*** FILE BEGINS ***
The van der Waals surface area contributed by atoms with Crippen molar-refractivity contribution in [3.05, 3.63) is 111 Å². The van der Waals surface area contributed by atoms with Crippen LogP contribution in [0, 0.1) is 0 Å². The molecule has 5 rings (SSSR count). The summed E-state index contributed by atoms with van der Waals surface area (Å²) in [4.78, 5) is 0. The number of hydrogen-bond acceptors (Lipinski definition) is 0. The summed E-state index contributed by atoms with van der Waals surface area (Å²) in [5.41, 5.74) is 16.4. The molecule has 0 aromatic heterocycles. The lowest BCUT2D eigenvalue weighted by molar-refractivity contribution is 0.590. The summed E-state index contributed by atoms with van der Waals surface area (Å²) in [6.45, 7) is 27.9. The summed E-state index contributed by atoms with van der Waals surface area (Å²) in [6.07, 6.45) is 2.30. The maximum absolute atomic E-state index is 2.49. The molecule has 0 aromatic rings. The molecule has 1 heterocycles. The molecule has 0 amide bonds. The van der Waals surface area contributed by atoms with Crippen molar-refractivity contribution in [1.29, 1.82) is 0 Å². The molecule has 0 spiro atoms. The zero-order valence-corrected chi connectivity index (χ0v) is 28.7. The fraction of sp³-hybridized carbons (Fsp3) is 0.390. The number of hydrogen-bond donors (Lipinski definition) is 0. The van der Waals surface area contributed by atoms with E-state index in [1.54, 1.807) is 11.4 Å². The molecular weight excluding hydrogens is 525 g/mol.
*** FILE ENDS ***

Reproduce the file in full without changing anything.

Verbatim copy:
The van der Waals surface area contributed by atoms with Crippen molar-refractivity contribution in [3.05, 3.63) is 111 Å². The van der Waals surface area contributed by atoms with Crippen LogP contribution in [0, 0.1) is 0 Å². The molecule has 5 rings (SSSR count). The summed E-state index contributed by atoms with van der Waals surface area (Å²) in [4.78, 5) is 0. The number of hydrogen-bond acceptors (Lipinski definition) is 0. The summed E-state index contributed by atoms with van der Waals surface area (Å²) in [5.41, 5.74) is 16.4. The molecule has 0 aromatic heterocycles. The lowest BCUT2D eigenvalue weighted by molar-refractivity contribution is 0.590. The summed E-state index contributed by atoms with van der Waals surface area (Å²) in [6.45, 7) is 27.9. The summed E-state index contributed by atoms with van der Waals surface area (Å²) in [6.07, 6.45) is 2.30. The maximum absolute atomic E-state index is 2.49. The molecule has 0 aromatic rings. The molecule has 1 heterocycles. The molecule has 0 amide bonds. The van der Waals surface area contributed by atoms with Crippen molar-refractivity contribution in [1.29, 1.82) is 0 Å². The molecule has 0 spiro atoms. The zero-order valence-corrected chi connectivity index (χ0v) is 28.7. The fraction of sp³-hybridized carbons (Fsp3) is 0.390. The number of hydrogen-bond donors (Lipinski definition) is 0. The van der Waals surface area contributed by atoms with E-state index in [1.54, 1.807) is 11.4 Å². The molecular weight excluding hydrogens is 525 g/mol.